Meanwhile, Cricket Tasmania's annual grant from the state government has remained unchanged at AUD 560,000 for the past 15 years, a point outlined by their chief executive Nick Cummins when he unveiled an annual financial loss of AUD 768,000 for 2016-17. "I would observe the funding we've got from the government has been static for the past 15 years and we've gone from one men's team to two men's teams in the Tigers (first-class and List A team) and the Hurricanes (in the BBL) and an entire women's program," he told the Hobart Mercury last September. "I think we need to fall in line. It is not about cutting the funding to any other sport, but certainly the funding needs to be reflective of the level of exposure that we give to Tasmania and across the board in terms of participation as well."
Better news arrived at the end of April, when it was confirmed that the state government had heard the pleas for better infrastructure for women, and chosen to commit no less than AUD 10 million to projects over the next two years. "Audits conducted by AFL Tasmania and Cricket Australia found approximately 80 per cent of their facilities failed to be female friendly, despite more than 20,700 females taking part in their sports," the sports minister Jacquie Petrusma said.
"The Levelling the Playing Field Grant Program will provide more appropriate change rooms, lockers, toilets, shower facilities and amenities for female coaches, officials, volunteers and players. Priority will be given to facilities used for football and cricket but all sports and their organisations are welcome to apply."
This was a major win for cricket, particularly that one word, "priority". Williamson, of course, played a key role in helping to secure it. Another win was in securing an extra AUD 240,000 for the coming season to help fund the women's program, raising the association's annual grant to AUD 800,000.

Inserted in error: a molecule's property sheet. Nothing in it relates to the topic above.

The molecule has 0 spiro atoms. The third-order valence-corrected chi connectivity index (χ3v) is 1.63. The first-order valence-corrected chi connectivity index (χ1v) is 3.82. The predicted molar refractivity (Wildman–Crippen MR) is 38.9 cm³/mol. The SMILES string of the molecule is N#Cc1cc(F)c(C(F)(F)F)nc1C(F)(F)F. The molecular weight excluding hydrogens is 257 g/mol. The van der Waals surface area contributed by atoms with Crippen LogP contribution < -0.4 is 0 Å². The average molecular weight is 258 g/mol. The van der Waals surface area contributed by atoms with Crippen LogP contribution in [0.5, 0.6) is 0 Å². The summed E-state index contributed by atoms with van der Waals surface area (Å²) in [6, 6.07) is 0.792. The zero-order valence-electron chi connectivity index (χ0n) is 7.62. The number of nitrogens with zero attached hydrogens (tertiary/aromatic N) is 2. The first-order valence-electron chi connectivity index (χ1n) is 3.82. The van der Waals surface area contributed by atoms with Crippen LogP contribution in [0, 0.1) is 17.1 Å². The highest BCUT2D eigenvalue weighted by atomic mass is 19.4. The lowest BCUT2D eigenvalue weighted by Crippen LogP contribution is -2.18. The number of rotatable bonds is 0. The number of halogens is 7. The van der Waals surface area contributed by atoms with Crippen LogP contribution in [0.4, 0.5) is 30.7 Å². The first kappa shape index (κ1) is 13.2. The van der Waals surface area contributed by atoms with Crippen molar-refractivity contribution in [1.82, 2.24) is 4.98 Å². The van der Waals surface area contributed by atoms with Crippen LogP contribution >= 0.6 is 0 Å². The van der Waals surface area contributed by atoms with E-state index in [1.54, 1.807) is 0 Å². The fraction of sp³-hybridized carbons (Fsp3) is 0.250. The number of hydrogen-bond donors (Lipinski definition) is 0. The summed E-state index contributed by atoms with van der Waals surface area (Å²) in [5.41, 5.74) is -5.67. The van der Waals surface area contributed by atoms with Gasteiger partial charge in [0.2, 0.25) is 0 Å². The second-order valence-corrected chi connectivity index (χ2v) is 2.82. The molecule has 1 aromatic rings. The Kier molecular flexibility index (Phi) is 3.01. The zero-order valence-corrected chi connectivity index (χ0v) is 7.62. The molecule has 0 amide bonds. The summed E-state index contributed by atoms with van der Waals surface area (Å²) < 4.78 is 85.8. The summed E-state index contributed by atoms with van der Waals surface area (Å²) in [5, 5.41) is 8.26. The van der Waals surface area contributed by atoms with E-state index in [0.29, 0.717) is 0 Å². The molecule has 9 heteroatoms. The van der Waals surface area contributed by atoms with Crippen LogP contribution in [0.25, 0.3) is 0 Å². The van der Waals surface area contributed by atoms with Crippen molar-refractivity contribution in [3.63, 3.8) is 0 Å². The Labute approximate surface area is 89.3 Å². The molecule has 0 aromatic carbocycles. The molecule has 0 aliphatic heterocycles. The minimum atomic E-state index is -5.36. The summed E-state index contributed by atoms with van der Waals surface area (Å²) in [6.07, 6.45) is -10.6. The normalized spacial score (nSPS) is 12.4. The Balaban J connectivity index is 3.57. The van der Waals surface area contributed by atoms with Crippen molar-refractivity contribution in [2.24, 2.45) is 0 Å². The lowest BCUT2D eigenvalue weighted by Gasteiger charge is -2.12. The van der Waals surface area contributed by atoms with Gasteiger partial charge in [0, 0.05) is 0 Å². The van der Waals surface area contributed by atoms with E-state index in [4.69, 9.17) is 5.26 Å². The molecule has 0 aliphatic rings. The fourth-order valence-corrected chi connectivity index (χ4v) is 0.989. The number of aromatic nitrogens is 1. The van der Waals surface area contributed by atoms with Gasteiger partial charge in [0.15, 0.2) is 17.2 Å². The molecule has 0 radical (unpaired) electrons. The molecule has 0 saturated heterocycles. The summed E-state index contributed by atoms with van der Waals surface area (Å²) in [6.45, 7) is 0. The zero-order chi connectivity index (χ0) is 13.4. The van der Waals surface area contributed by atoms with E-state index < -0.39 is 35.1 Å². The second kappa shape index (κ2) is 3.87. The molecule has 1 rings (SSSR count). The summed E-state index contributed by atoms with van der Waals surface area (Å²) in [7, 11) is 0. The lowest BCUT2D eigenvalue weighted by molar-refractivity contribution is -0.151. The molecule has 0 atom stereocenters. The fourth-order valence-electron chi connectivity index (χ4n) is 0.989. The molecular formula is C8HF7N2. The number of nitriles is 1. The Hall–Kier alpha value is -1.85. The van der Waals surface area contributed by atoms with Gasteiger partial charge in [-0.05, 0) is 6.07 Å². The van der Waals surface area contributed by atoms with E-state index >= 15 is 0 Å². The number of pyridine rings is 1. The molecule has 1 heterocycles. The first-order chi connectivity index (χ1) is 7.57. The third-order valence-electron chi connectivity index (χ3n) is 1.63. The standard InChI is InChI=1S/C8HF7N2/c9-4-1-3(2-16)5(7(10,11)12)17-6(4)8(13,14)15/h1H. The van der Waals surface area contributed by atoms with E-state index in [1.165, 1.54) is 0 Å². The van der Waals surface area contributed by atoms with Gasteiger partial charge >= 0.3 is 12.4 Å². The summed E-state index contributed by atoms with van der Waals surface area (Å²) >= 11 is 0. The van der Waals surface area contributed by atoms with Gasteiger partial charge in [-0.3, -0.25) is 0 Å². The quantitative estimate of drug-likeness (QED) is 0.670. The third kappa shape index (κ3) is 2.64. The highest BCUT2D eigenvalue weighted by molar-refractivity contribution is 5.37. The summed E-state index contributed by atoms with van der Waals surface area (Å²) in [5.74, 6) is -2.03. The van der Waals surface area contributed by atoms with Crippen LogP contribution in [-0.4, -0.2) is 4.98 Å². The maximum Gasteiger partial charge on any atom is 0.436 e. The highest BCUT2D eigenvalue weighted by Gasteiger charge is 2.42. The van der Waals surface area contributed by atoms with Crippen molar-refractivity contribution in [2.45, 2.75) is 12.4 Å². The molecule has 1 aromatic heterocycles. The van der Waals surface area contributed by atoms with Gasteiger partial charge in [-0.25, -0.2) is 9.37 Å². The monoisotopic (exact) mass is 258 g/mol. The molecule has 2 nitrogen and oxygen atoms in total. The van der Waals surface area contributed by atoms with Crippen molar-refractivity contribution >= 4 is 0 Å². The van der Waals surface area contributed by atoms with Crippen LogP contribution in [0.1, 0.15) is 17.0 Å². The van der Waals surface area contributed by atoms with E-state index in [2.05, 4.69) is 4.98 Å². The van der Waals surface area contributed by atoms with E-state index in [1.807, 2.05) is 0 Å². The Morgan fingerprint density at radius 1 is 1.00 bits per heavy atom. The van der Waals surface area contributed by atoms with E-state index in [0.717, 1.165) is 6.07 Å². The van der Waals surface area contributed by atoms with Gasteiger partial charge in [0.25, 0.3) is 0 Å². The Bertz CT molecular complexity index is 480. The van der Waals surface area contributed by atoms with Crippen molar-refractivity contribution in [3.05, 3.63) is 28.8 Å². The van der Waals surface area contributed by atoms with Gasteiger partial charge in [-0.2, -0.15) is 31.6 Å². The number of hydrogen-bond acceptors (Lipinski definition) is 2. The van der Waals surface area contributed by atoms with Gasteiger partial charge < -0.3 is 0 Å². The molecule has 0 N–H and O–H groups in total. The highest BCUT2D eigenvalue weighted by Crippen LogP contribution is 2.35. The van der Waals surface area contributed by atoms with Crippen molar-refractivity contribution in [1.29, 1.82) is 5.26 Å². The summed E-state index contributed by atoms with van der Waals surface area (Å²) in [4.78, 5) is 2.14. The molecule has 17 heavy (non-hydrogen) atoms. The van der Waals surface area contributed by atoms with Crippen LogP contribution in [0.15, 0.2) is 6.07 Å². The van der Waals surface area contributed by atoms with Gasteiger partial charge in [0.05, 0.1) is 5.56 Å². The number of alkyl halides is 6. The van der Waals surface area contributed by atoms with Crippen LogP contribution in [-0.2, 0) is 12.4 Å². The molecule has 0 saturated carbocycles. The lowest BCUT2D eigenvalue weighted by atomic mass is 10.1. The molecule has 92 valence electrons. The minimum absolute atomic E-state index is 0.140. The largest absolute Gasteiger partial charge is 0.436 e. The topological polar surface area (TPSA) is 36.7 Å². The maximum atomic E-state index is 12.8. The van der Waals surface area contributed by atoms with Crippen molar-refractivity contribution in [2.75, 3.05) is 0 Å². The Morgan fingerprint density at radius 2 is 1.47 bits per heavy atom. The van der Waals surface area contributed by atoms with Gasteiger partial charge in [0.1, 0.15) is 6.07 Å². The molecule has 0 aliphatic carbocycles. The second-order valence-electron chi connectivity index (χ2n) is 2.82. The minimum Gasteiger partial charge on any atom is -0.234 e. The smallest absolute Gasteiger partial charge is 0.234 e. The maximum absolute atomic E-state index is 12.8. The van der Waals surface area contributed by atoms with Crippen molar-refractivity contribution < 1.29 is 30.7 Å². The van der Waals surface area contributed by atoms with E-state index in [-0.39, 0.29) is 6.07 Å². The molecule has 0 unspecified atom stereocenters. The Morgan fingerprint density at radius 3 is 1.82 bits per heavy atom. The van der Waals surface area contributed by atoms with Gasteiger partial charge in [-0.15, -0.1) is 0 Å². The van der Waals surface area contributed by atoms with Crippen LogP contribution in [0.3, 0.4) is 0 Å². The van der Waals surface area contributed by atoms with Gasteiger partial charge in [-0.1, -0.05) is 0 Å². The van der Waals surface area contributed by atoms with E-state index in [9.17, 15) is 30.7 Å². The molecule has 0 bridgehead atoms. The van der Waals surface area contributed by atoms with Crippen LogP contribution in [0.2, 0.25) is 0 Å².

But the circumstances around her departure spoke strongly of a state association and a governing body concerned about ensuring the preservation of that funding, and the securing of more in future years, above anything else. Certainly above defending the right of an individual to express an opinion unpopular with those she was employed to help extract funding from.
If any further reminder about the funding wars were required, the substance of a July 27 media release on CA's corporate website provided it: the Queensland Cricket chief executive Max Walters imploring that state government's stadium task force to spend more money urgently on upgrade work at the ageing Gabba. "While we are absolutely committed to supporting this process," he said, "we believe that more direct and immediate relief for cricket is required than is outlined in the interim report, particularly as involves the Gabba."
That, then, is the bubble in which it was deemed necessary to sack Angela Williamson, full as it is with competitive instincts about funding and high-minded intentions about growing the game for all who wish to play it. But outside the bubble, all that could be readily seen was this: a woman publicly expressing frustration about the inaccessibility of abortions in Tasmania being sacked for "offensive comments". To paraphrase Pat Cummins, somewhere along the way Cricket Australia lost sight of that.